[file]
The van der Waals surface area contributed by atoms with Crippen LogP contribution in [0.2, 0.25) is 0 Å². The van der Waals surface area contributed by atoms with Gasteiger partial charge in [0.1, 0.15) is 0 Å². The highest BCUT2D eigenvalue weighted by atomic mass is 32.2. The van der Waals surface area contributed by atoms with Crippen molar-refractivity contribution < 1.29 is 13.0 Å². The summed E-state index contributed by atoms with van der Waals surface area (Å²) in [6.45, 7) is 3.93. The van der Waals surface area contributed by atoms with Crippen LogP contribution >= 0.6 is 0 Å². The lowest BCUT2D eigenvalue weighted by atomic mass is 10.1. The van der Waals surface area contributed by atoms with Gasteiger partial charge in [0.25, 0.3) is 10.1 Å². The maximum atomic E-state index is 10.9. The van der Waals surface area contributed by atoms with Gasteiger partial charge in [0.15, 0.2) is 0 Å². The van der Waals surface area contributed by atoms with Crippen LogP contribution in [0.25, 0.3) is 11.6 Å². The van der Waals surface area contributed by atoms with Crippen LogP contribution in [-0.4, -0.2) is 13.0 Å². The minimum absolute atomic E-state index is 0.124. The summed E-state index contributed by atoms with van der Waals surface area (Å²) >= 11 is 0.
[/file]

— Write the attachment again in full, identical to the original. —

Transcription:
The van der Waals surface area contributed by atoms with Crippen LogP contribution in [0.2, 0.25) is 0 Å². The van der Waals surface area contributed by atoms with Gasteiger partial charge in [0.1, 0.15) is 0 Å². The highest BCUT2D eigenvalue weighted by atomic mass is 32.2. The van der Waals surface area contributed by atoms with Crippen molar-refractivity contribution < 1.29 is 13.0 Å². The summed E-state index contributed by atoms with van der Waals surface area (Å²) in [6.45, 7) is 3.93. The van der Waals surface area contributed by atoms with Crippen LogP contribution >= 0.6 is 0 Å². The lowest BCUT2D eigenvalue weighted by atomic mass is 10.1. The van der Waals surface area contributed by atoms with Gasteiger partial charge in [0.25, 0.3) is 10.1 Å². The maximum atomic E-state index is 10.9. The van der Waals surface area contributed by atoms with Gasteiger partial charge in [0.15, 0.2) is 0 Å². The van der Waals surface area contributed by atoms with Crippen LogP contribution in [0.25, 0.3) is 11.6 Å². The van der Waals surface area contributed by atoms with Crippen LogP contribution in [-0.4, -0.2) is 13.0 Å². The minimum absolute atomic E-state index is 0.124. The summed E-state index contributed by atoms with van der Waals surface area (Å²) >= 11 is 0.